ToBeMe@NOVA: First Generation College Students Resources

I would like to thank all those students that shared their experience and let us get a glimpse of what it is like to be a First Time Generation College Student at NOVA. Below you will find tips and resources for students and faculty to help enhance the experience of First Time Generation College Students at NOVA.

For Students:

Be an advocate for yourself. Being the first to attend college, you may have to learn about college life on your own. Much of your success will depend on the initiative you take to get things done. You will have to seek out the information you need in many instances and be prepared to do the necessary follow through to get what you need accomplished.

Ask questions and follow through. Don’t be intimidated by what you do not know and ask questions whenever you are unsure. Learning to ask the right questions is an invaluable skill that will serve you well throughout your matriculation at NOVA and beyond and you can start practicing it now.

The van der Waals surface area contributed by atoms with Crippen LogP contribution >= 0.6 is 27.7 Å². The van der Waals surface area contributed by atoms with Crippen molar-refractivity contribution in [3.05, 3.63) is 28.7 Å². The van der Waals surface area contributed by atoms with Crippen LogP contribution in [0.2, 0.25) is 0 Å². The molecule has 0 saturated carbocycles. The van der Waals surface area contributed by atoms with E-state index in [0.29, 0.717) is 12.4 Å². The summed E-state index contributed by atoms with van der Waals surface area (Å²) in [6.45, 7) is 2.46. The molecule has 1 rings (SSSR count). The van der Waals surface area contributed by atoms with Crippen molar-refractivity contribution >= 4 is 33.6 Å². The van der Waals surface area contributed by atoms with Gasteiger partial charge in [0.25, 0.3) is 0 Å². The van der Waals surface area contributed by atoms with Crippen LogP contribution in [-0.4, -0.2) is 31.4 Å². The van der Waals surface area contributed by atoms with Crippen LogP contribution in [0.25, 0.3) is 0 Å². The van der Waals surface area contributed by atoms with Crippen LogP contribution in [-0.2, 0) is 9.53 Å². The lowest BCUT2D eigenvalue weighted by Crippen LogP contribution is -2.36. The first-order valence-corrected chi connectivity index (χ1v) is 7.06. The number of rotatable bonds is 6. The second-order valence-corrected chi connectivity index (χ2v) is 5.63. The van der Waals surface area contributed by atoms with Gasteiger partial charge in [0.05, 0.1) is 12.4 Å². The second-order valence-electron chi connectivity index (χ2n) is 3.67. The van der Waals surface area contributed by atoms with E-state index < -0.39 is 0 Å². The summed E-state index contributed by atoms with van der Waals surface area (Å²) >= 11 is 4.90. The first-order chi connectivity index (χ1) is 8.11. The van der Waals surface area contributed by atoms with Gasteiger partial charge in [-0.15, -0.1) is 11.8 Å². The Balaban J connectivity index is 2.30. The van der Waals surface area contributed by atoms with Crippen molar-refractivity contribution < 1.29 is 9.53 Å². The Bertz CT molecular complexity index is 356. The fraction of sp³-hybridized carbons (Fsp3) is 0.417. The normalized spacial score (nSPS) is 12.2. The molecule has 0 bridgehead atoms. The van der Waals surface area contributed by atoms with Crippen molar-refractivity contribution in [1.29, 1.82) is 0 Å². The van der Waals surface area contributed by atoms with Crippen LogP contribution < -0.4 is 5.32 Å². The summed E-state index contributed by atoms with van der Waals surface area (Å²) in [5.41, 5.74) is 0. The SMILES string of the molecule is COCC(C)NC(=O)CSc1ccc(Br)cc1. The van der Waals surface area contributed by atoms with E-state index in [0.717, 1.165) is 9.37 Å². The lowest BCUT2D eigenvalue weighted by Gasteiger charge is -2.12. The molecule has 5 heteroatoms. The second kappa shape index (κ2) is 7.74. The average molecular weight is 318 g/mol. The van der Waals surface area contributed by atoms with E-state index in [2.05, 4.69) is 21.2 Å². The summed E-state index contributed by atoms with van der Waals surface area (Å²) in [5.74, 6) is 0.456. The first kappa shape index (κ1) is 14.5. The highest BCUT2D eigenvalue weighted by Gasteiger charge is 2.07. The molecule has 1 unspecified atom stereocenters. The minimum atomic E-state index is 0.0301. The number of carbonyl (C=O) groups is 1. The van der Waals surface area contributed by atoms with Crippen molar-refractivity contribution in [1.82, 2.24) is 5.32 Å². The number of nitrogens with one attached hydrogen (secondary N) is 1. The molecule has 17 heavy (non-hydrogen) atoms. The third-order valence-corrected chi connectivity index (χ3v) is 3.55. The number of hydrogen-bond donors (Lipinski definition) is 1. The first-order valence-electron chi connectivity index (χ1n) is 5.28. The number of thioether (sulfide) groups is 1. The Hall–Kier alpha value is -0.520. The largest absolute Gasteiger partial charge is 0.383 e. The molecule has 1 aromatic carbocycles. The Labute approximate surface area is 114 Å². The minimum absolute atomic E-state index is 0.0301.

Use your student support services. You don’t have to stumble through college making mistakes as you go simply because you don’t know where to start. You have an entire support staff here to guide you. If you have questions about where to begin, are uncertain who to talk to about a specific matter, reach out to our NOVA Online Student Success Team at 703-764-5076 or who can point you in the right direction. If you would like to get information on campus, click here to learn the resources available at the student services center at your nearest campus.

Learn from the experiences of others. Find a mentor, friend, family member, etc. that can help coach you through what adjusting to college life is really like and give you information on what to expect. Getting the perspective of another student or former student can offer you an outlook that talking to a staff member cannot always provide.

For Faculty: